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Cyber Security, Malware, Network Security, GoLang

5 Min Read

Golang the new standard for malware langauge?

In a recent security report by cybersecurity firm Intezer, they reported that a huge spike of malware strains being coded in Go programming has increased about 2,000% in recent years. 
This new trend was backed by this report that malware writers are actually moving away from C and C++ to Go. This language was released back in 2007 by Google. The first malware written in Go was discovered in 2012.
Intezer states "Before 2019, spotting malware written in Go was more a rare occurrence and during 2019 it became a daily occurrence," Now that has changed since Golang is now becoming common.
Why is it so popular all of a sudden? Well due to Go is fairly easy to be cross-platform. Which in turn allows Malware writers to only needing to write code once and put in binaries from other platforms to be able to cross-platform. So, they can target Windows, Mac, and Linux. Making the malware versatile, another reason is how Golang binaries are a pain to analyze and reverse engineer by security researchers. For Malware writers that's extremely good as it makes the malware detection lower.
The final reason is how Go is built to work extremely well with network packets and requests, it has cloud-native applications already built into it. It's easy to work with especially when it comes to C++ network services.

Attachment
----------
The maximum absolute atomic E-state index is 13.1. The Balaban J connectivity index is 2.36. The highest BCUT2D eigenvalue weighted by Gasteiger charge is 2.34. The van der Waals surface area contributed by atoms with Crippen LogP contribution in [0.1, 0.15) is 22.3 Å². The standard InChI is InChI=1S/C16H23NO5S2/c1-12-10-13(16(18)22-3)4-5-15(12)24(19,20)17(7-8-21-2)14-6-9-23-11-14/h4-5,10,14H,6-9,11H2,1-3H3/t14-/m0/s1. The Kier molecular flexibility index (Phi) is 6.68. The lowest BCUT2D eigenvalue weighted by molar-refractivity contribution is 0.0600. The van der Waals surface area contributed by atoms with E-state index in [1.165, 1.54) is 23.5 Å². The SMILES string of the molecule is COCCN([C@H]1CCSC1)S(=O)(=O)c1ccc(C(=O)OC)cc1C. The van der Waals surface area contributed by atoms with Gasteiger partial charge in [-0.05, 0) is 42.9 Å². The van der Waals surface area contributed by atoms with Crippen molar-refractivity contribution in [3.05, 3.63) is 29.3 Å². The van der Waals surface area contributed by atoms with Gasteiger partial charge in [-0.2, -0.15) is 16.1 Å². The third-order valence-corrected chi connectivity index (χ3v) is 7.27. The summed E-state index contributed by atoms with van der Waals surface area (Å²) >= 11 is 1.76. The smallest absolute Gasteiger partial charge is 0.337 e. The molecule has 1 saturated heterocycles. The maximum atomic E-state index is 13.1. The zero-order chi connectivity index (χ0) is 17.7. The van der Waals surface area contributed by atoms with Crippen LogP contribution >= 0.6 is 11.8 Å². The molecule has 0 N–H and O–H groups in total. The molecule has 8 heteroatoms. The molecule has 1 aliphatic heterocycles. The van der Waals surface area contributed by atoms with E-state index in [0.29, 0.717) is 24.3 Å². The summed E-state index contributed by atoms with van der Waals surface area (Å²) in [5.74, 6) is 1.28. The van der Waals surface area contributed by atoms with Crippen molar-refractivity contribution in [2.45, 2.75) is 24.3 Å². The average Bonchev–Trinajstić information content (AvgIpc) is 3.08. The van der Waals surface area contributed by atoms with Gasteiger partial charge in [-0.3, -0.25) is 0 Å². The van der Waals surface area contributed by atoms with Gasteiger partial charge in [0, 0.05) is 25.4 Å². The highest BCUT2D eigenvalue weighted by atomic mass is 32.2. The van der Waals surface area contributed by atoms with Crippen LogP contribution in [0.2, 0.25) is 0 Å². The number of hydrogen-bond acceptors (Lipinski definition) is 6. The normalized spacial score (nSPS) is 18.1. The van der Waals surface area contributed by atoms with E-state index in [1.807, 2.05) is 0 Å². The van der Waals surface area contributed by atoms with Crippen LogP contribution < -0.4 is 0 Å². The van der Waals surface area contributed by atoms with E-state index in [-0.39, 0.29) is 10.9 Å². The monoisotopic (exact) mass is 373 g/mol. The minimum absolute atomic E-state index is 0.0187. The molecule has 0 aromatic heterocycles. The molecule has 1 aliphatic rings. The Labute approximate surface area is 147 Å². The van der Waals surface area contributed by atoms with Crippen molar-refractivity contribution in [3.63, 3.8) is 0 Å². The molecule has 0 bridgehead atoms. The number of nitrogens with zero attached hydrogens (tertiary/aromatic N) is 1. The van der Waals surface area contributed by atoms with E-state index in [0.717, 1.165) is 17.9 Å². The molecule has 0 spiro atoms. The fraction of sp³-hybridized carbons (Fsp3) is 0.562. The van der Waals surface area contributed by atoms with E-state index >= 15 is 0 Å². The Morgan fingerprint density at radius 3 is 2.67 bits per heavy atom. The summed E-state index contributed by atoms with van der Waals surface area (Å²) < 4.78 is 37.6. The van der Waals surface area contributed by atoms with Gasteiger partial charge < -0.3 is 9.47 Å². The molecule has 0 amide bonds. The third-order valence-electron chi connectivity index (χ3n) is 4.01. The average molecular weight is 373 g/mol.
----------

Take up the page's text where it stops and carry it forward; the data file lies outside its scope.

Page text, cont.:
It's a big plus for these malware writers/developers to have everything they need in one place. Saves them time and probably headaches so it's no wonder Golang malware's are popular all of a sudden. 
"Many of these malware [families] are botnets targeting Linux and IoT devices to either install crypto miners or enroll the infected machine into DDoS botnets. Also, ransomware has been written in Go and appears to become more common," (Intezer, 2021)
Here are some of the malware seen using Golang in the past year:

Zebrocy - Russian state-sponsored group APT28 created a Go-based version of their Zebrocy malware.

WellMess - Russian state-sponsored group APT29 deployed new upgraded versions of their Go-based WellMess malware.

Godlike12 - A Chinese state-sponsored group deployed Go-based backdoors for attacks on the Tibetan community.

Go Loader - The China-linked Mustang Panda APT deployed a new Go-based loader.

GOSH - The infamous Carbanak group deployed a new RAT named GOSH written in Golang back in August.
Glupteba - New versions of the Glupteba loader were seen in 2020, more advanced than ever.
A new RAT targeting Linux servers running Oracle WebLogic was seen by Bitdefender.

CryptoStealer.Go - New and improved versions of the CryptoStealer.Go malware was seen in 2020. This malware targets cryptocurrency wallets and browser passwords.


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